To weigh lighter aircraft, three scales will do. Larger aircraft also can be weighed with bathroom scales, in a rather primitive fashion, although five scales will be needed. I suggest you solicit all the scales you can without built-in handles on top.  Six or seven will do. By comparing your own, or some known weight on each of them, you can pick the scales that provide the most uniform readings.  Don’t forget to set each of them to zero before checking.

If your airplane weighs much over 500 pounds, the use of two properly bridged bathroom scales under a wheel will be required.  In other words, the weight of the wheel will be shared by both scales.  Each scale will read approximately half of the total weight of the wheel.

Put two of the scales side by side and make sure that they are of uniform height. Bridge across them with a single board to accommodate one wheel. The opposite wheel will need a similar set up. A separate ramp will also be necessary for each main wheel to enable you to push the airplane up onto the platform scales.

Preparing the Aircraft For Weighing
Remove all the junk — tools, hats, rags, etc. from inside the cockpit and baggage compartment. If you haven’t done a lot of hangar flying lately, the aircraft may still be clean and orderly. When weighing older aircraft, however, be sure the aircraft is clean (dirt is heavy). Check the wheel pants — they may have accumulated a few pounds of airport mud.

Drain all of the fuel that will come out.  If you have been making taxi tests, you will undoubtedly have an unknown quantity of fuel aboard. Also drain whatever oil will run out.  Don’t bother to run up the engine to warm the oil unless it is wintertime and the oil won’t come out of its own accord.  Be sure all of the parts are on the aircraft (cowling, windows, propeller, fairings, engine baffles, etc.)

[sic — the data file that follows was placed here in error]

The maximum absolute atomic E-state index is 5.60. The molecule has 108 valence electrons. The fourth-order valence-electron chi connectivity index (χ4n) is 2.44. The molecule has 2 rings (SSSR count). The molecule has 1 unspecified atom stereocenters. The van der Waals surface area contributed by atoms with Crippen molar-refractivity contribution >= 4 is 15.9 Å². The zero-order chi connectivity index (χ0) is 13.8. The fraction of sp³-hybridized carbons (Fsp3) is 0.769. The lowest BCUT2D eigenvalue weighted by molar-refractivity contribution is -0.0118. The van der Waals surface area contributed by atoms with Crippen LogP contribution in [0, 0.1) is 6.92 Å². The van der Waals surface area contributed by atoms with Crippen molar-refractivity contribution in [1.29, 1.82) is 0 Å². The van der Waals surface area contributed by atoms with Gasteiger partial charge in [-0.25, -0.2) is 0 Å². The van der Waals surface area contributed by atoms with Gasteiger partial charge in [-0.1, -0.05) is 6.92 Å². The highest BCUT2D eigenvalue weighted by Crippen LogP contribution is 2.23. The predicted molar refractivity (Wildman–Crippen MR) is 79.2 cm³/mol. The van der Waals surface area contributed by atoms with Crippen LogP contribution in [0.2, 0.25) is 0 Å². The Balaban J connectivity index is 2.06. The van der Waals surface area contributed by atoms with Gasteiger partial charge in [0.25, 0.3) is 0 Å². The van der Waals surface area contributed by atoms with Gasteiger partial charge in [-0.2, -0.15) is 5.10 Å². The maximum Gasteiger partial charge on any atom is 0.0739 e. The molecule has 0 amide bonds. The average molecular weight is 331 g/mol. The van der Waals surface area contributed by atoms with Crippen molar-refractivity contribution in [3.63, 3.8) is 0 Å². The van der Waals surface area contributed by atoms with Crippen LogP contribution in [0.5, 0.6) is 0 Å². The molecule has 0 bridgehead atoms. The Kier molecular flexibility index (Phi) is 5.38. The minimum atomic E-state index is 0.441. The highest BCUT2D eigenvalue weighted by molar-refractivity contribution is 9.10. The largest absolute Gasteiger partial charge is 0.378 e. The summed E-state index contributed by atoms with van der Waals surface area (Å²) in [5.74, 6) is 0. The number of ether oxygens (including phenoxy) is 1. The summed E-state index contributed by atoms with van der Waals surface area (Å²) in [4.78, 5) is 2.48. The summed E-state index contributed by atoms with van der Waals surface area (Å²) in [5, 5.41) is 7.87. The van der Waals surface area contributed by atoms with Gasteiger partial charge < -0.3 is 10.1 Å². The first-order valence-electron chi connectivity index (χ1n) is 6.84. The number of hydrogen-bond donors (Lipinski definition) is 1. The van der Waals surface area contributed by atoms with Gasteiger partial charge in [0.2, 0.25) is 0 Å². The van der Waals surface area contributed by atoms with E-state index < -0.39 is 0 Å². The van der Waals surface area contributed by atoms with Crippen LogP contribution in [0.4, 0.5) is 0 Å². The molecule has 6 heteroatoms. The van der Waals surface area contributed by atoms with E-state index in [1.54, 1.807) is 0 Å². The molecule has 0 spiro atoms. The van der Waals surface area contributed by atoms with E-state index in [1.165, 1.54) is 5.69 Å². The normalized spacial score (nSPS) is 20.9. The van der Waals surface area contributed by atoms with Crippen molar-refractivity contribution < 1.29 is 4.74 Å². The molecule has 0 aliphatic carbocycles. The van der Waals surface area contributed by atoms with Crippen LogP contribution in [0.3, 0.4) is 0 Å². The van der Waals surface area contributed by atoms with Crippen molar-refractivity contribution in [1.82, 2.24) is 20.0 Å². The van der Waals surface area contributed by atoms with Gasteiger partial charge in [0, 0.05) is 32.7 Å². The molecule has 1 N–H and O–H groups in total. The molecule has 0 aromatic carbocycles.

You can either weigh the airplane with the spinner and wheel pants or without. In either instance, they should be listed in the equipment list as should other removable equipment, like radios and installed ballast. This will make future calculations of any equipment changes involving weight and balance easier.

Getting it on the Scales
Those feed store platform scales you may be using are on wheels. Be sure to chock them before trying to push the airplane up the ramps and onto the scales.  The risk involved in pushing or pulling the airplane up the ramps is possible abuse to the aircraft.  Don’t ever permit anyone to pull on the propeller blades.  If you do permit anyone to push, be sure to tell them where they can apply force.  One safe way is to muster a couple of helpers whose jobs will be to grasp each tire with both hands and manually rotate the wheels up the ramps. If the aircraft is large and heavy, it would be a good precaution to have somebody with a chock following each wheel.

Actually, getting the plane onto the scales is not a big deal. Simply assure yourself that the aircraft is not being damaged and that the push is not so energetic that the plane will roll off the opposite end.

Lifting an airplane bodily onto the scales is not recommended if the landing gear is of the slap-spring or tapered-rod type. Those landing gears will flex and exert a springy side force on the scales.  This, in most cases, causes improper readings.

Leveling the Aircraft
Often, in the process of preparing for the weighing, the builder completely forgets that a tail stand or platform will be needed to hold the tail of the aircraft in a level attitude (taildraggers)  This stand should have a large enough surface to support a bathroom scale.  It might be difficult to establish exactly how high that platform must be before hand, because you must allow for the height of the scales under the main gear.  Don’t forget to allow for the height of the scale to be placed under the tail wheel, too.

Tricycle gear aircraft will also require some sort of elevated stand for the nose wheel and scale.